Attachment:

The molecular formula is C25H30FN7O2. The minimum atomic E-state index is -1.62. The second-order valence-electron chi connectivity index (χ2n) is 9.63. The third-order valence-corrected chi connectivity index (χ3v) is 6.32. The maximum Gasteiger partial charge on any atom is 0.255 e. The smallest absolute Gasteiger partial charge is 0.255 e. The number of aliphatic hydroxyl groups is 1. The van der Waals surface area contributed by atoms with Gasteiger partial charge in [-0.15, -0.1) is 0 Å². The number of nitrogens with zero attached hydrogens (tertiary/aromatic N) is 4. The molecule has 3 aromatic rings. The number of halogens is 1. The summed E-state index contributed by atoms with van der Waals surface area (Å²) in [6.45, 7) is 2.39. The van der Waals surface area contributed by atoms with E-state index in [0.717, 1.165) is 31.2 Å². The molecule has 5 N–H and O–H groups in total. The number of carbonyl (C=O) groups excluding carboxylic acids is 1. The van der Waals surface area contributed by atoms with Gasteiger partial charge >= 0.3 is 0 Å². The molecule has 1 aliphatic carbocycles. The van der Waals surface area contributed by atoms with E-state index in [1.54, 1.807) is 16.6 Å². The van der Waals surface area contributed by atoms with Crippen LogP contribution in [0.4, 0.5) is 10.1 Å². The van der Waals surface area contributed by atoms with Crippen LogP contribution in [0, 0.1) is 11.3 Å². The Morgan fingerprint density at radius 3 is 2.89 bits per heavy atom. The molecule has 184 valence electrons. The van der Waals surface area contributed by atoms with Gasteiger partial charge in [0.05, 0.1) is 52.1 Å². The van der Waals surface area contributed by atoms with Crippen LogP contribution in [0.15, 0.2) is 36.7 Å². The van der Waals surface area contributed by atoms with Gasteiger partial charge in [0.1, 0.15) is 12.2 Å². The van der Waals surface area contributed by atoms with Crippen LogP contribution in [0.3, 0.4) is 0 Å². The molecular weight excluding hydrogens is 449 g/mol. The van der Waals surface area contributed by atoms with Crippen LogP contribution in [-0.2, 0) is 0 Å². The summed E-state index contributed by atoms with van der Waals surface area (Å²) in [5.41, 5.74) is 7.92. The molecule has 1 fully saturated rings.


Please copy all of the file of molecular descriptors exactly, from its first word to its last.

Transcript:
The molecular formula is C25H30FN7O2. The minimum atomic E-state index is -1.62. The second-order valence-electron chi connectivity index (χ2n) is 9.63. The third-order valence-corrected chi connectivity index (χ3v) is 6.32. The maximum Gasteiger partial charge on any atom is 0.255 e. The smallest absolute Gasteiger partial charge is 0.255 e. The number of aliphatic hydroxyl groups is 1. The van der Waals surface area contributed by atoms with Gasteiger partial charge in [-0.15, -0.1) is 0 Å². The number of nitrogens with zero attached hydrogens (tertiary/aromatic N) is 4. The molecule has 3 aromatic rings. The number of halogens is 1. The summed E-state index contributed by atoms with van der Waals surface area (Å²) in [6.45, 7) is 2.39. The van der Waals surface area contributed by atoms with E-state index in [0.717, 1.165) is 31.2 Å². The molecule has 5 N–H and O–H groups in total. The number of carbonyl (C=O) groups excluding carboxylic acids is 1. The van der Waals surface area contributed by atoms with Gasteiger partial charge >= 0.3 is 0 Å². The molecule has 1 aliphatic carbocycles. The van der Waals surface area contributed by atoms with E-state index in [1.54, 1.807) is 16.6 Å². The van der Waals surface area contributed by atoms with Crippen LogP contribution in [0.4, 0.5) is 10.1 Å². The van der Waals surface area contributed by atoms with Crippen LogP contribution in [0, 0.1) is 11.3 Å². The Morgan fingerprint density at radius 3 is 2.89 bits per heavy atom. The molecule has 184 valence electrons. The van der Waals surface area contributed by atoms with Gasteiger partial charge in [0.05, 0.1) is 52.1 Å². The van der Waals surface area contributed by atoms with Crippen LogP contribution in [0.15, 0.2) is 36.7 Å². The van der Waals surface area contributed by atoms with Gasteiger partial charge in [0.1, 0.15) is 12.2 Å². The van der Waals surface area contributed by atoms with Crippen LogP contribution in [0.3, 0.4) is 0 Å². The molecular weight excluding hydrogens is 449 g/mol. The van der Waals surface area contributed by atoms with Crippen LogP contribution in [-0.2, 0) is 0 Å². The summed E-state index contributed by atoms with van der Waals surface area (Å²) in [5.41, 5.74) is 7.92. The molecule has 1 fully saturated rings.